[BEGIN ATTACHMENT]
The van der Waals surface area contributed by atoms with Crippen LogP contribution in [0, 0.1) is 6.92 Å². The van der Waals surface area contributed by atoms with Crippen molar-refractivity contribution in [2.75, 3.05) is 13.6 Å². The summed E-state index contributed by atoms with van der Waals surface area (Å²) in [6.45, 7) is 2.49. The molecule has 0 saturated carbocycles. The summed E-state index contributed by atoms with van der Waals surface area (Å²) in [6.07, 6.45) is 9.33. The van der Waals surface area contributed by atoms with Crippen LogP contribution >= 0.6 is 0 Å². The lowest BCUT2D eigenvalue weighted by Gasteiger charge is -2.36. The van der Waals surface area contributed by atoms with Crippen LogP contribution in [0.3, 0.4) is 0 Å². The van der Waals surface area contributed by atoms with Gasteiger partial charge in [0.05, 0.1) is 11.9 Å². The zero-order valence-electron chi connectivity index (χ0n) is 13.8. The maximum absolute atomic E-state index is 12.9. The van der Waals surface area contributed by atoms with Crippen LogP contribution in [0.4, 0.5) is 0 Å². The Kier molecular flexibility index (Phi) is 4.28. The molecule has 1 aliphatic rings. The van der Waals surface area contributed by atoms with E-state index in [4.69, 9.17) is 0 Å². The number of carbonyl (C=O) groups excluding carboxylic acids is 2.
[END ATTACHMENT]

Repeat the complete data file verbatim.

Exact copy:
The van der Waals surface area contributed by atoms with Crippen LogP contribution in [0, 0.1) is 6.92 Å². The van der Waals surface area contributed by atoms with Crippen molar-refractivity contribution in [2.75, 3.05) is 13.6 Å². The summed E-state index contributed by atoms with van der Waals surface area (Å²) in [6.45, 7) is 2.49. The molecule has 0 saturated carbocycles. The summed E-state index contributed by atoms with van der Waals surface area (Å²) in [6.07, 6.45) is 9.33. The van der Waals surface area contributed by atoms with Crippen LogP contribution >= 0.6 is 0 Å². The lowest BCUT2D eigenvalue weighted by Gasteiger charge is -2.36. The van der Waals surface area contributed by atoms with Crippen LogP contribution in [0.3, 0.4) is 0 Å². The van der Waals surface area contributed by atoms with Gasteiger partial charge in [0.05, 0.1) is 11.9 Å². The zero-order valence-electron chi connectivity index (χ0n) is 13.8. The maximum absolute atomic E-state index is 12.9. The van der Waals surface area contributed by atoms with Crippen LogP contribution in [0.4, 0.5) is 0 Å². The Kier molecular flexibility index (Phi) is 4.28. The molecule has 1 aliphatic rings. The van der Waals surface area contributed by atoms with E-state index in [4.69, 9.17) is 0 Å². The number of carbonyl (C=O) groups excluding carboxylic acids is 2.